Wesley Silverhorse has a small part in Numenon. His part is larger in Mogollon, Numenon’s sequel, and keeps going through the rest of the Bloodsong Series. But he could have a one-line part and take over the book. He’s that spectacular.

Wesley Silverhorse is an archetype. The word “archetype” derives from the Greek and Latin, meaning  “beginning, origin” and “pattern, model, type.” An archetype is the pattern for a certain type of human being. Many archetypes exist. The earth mother, seductress, child, hero, martyr, wise old man/woman, warrior, mentor, and trickster are archetypes. Oh, yeah, the devil, aka Satan, is an archetype.

The easiest way to explain archetypes is to tell a story. Numenon has been around in draft form since 1995. The character Wesley Silverhorse popped into my mind early on. He is an archetype known as: The Babe. He’s gorgeous. As the Hero, he’s also kind, and smart, empathetic,  brave, and as spiritually adept as most saints. He’s an unbeatable Warrior. Because of his spiritual Powers, the People believe he will be Grandfather’s successor. He is so good looking that even old ladies like me swoon imagining his comely form.

Wesley Silverhorse became a fixture in my family’s life. If I was driving with my daughters and saw a fantastic looking, maybe Native, guy, I’d shout out, “Whoa! Is he Wesley?” The girls would respond, “Nah, that guy back on University Ave. was better.”

This developed into a code. A man could be “half a Wesley” or a “quarter of a Wesley.” We never got a full Wesley, no one could be that good-looking, but the search was fun. It was a great way to bond with my daughters. Try it with your kids.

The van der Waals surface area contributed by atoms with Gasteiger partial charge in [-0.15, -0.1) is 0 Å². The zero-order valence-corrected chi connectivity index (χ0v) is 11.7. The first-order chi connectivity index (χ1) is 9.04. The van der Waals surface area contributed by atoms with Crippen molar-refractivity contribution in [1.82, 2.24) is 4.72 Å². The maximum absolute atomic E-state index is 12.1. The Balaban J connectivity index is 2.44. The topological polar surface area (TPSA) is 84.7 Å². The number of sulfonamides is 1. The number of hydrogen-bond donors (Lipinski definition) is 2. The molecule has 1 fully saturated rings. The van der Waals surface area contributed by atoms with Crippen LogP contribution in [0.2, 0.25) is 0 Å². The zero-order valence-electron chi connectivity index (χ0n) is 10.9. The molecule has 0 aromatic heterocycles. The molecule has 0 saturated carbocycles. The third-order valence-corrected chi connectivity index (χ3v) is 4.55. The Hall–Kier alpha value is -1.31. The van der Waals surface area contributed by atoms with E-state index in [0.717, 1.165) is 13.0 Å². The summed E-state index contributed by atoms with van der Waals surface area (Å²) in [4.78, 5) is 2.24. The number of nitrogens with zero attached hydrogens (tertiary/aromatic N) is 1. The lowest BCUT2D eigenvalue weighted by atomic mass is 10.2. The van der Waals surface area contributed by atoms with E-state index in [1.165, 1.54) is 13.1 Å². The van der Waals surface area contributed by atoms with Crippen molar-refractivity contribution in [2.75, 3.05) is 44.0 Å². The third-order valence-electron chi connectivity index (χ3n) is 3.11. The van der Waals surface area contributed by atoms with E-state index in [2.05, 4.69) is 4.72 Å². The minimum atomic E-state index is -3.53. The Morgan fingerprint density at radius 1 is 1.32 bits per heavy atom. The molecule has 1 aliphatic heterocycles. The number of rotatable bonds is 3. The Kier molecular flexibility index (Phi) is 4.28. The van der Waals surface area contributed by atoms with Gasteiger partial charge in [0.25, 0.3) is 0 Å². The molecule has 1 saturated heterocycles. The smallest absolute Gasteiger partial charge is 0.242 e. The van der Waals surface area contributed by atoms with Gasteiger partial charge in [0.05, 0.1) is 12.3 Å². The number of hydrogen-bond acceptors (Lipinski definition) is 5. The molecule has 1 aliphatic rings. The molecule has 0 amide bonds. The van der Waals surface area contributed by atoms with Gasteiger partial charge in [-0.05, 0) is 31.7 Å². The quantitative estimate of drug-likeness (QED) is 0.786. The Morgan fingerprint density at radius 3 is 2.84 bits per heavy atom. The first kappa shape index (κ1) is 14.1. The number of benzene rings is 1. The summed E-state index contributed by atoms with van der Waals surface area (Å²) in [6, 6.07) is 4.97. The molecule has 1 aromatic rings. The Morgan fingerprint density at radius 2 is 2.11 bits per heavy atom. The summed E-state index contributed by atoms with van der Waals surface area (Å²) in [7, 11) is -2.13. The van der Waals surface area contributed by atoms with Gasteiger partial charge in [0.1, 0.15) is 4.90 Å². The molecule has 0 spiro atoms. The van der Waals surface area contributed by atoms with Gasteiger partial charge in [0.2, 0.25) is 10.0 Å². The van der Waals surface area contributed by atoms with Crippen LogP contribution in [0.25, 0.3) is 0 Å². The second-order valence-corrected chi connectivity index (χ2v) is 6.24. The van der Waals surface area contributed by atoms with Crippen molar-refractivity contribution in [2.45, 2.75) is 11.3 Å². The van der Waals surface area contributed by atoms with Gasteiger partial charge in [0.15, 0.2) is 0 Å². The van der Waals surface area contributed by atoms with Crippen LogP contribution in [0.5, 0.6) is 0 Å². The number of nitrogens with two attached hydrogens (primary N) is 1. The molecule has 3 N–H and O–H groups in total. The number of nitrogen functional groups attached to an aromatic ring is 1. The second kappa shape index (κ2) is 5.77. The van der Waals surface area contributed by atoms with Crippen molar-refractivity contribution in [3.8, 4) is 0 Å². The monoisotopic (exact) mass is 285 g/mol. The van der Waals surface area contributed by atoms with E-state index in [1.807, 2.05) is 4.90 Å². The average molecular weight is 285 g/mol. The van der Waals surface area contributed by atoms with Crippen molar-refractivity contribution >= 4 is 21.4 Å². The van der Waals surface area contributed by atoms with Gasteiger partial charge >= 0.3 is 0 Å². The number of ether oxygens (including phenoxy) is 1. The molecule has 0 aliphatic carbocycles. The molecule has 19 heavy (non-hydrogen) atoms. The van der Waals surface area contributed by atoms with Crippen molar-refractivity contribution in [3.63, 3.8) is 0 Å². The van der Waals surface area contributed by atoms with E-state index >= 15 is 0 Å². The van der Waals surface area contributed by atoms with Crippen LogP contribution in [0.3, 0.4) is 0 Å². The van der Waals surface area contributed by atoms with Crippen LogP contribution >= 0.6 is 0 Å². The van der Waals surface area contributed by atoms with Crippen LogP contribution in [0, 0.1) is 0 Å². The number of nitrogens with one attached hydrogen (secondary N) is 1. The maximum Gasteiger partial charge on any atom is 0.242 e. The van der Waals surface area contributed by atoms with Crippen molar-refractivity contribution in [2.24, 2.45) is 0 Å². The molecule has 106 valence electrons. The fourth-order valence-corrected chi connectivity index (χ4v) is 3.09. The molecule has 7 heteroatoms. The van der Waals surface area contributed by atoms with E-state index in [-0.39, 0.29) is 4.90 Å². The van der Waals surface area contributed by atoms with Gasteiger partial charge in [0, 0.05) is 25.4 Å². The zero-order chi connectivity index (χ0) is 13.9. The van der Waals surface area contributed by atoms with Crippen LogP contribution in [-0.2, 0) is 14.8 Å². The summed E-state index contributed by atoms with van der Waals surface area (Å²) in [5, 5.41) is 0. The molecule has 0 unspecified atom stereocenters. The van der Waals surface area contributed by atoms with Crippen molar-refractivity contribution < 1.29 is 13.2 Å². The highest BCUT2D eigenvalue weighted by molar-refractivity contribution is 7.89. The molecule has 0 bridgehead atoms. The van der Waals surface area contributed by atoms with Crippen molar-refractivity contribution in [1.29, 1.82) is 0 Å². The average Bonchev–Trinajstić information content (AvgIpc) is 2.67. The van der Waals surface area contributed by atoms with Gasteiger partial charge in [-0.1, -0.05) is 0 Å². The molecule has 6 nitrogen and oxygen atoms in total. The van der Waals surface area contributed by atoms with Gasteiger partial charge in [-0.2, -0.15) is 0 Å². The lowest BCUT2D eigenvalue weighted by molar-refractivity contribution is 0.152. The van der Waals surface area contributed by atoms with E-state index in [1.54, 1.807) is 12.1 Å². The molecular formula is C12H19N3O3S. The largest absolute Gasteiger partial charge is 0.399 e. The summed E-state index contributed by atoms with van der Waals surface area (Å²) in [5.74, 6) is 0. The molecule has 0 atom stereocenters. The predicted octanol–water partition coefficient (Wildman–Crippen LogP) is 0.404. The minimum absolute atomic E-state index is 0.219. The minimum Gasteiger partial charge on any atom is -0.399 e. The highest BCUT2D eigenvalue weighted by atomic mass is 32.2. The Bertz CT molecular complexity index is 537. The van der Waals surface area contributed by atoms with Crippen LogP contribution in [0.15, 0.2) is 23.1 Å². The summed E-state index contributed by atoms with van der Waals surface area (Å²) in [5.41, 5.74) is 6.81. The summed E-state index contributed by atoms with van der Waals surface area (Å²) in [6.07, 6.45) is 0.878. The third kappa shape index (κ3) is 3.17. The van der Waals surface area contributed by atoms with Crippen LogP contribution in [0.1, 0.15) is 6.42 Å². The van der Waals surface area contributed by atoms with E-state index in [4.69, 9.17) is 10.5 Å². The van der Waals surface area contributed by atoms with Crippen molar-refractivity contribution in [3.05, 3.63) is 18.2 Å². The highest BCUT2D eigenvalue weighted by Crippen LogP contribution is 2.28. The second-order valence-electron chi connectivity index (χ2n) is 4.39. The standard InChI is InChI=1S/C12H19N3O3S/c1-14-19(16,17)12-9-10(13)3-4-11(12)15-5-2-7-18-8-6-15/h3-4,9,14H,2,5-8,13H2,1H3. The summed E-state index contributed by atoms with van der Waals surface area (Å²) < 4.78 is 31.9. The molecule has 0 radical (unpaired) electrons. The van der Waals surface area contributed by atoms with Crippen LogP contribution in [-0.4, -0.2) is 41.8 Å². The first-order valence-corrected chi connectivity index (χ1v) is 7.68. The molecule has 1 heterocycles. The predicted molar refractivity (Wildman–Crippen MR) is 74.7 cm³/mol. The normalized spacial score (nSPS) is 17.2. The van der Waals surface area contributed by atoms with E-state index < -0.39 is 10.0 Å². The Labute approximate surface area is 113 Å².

The point being that Wesley can’t exist in the real world. Nothing is as glowing as the contents of consciousness, and Wesley is that––the construction of my subconscious. (A note about this. Archetypes can be dangerous. They are mesmerizing, and very powerful psychologically. If you find someone who looks like Wesley and toss your hubbie of thirty years in a lust-flavored rush, that is almost certainly a mistake.)

So, who would I cast as Wesley Silverhorse? I started by doing basic research, Googling Beautiful Native American Men. This search provided many tantalizing possibilities. Check it out. Everyone needs inspiration.

I quickly settled on (drumroll . . .) Rick Mora. You’ll see him all over (and see pretty much all of him) on his website and the Beautiful Native American Men search. He comes about as close to the fictitious Wesley Silverhorse as I can imagine. (In the interest of scholarly investigation, I will keep looking, of course.)